About this Mistakeproofing Website
Mistakeproofing is “the use of any automatic device or method that either makes it impossible for an error to occur or makes the error immediately obvious once it has occurred (ASQ 2019).” It’s called poka-yoke in Japanese.
Let’s not argue about spelling: “mistakeproofing” is also spelled “mistake-proofing” and “mistake proofing;” we’ve picked one and use it consistently. It is also known as error proofing or fail safing; these words too may also be spelled as a single word or with a hyphen.
The objective of mistakeproofing is to reduce the likelihood that errors will occur and, should they occur anyway, to prevent that they turn into defects.
To inspire people, promote conceptual understanding, and encourage the practice of mistakeproofing, this website presents more than XXX examples as of June 2019. We’ve categorized them in five different ways to help you find them.
- 6 Mistakeproofing Principles
- 40 Principles of the Theory of Inventive Problem Solving (TRIZ)
- CSI MasterFormat®
- OSHA Hazard Controls
Select the corresponding menu item to learn more about these categories and their rationale.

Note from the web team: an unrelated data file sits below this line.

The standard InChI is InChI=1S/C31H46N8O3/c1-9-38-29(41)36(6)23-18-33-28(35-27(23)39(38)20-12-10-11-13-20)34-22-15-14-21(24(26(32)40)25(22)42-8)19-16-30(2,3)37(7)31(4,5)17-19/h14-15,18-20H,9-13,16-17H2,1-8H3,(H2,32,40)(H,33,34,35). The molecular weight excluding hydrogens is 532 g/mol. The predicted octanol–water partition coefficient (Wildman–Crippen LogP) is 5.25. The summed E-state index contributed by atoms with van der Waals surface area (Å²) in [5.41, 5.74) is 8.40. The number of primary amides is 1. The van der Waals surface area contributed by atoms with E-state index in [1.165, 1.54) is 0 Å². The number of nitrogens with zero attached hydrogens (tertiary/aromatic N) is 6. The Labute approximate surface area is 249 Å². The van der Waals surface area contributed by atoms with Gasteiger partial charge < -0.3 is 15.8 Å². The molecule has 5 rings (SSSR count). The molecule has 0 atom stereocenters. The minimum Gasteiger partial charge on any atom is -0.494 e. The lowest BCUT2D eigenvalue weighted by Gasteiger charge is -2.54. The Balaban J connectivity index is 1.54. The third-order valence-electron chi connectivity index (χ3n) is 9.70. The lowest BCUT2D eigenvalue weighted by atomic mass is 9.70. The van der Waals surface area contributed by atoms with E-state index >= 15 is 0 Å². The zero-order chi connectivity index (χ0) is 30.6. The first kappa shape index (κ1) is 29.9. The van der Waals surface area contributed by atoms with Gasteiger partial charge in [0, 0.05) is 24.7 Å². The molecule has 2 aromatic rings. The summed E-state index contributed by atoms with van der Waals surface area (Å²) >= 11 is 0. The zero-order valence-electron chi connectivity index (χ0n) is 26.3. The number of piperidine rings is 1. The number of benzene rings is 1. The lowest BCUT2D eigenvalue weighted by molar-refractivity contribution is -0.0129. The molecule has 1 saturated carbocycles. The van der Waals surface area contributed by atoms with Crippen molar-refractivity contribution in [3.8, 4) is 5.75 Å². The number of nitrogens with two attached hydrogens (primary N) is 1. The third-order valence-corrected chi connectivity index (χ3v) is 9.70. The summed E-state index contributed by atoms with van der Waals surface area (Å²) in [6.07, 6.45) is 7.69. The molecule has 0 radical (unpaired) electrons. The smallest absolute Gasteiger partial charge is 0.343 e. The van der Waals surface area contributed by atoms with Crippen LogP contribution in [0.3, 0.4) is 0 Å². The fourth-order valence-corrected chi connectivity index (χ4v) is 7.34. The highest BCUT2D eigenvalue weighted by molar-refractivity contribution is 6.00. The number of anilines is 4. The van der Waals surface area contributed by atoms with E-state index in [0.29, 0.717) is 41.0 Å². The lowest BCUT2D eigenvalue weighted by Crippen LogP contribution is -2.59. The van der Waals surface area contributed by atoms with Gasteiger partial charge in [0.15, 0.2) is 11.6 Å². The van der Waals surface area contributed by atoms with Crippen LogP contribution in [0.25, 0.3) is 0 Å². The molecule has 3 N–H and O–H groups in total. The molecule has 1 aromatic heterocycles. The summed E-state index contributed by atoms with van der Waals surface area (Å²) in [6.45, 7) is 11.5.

Sends us your examples if you’d like us to share them on this site! Select the menu item CONTRIBUTE to provide specifics. We reserve the right to decide whether or not to post what you submit, and what text and images to post online. Though we want to avoid advertising to the extent possible, of course innovations and brand names have to be recognized. For any specific type of example, we have not even tried to list all possible manufacturers. Some products in the catalogue may also be taken off the market and that’s beyond our control.
This website was developed by Andrew Peña (in Spring 2019, while a UC Berkeley Master’s student in Engineering and Project Management) with layout input and numerous examples provided by Iris D. Tommelein. Iris D. Tommelein owes thanks to students, colleagues, and industry practitioners who over the course of many years have suggested examples of mistakeproofing, many of which are included in this online catalogue. Tommelein and Demirkesen’s (2018) study relating mistakeproofing to TRIZ was made possible by member contributions to the Project Production Systems Laboratory (P2SL) at UC Berkeley, and by CPWR (The Center for Construction Research and Training) through cooperative agreement number U60-OH009762 from the National Institute of Occupational Safety and Health (NIOSH). Maintenance of this site is made possible by member contributions to the Project Production Systems Laboratory (P2SL) at UC Berkeley. If you wish to support our Lab, select the menu item FUND to provide specifics. This website’s contents are solely the responsibility of the authors and do not necessarily represent the official views of members of P2SL, of CPWR, or NIOSH.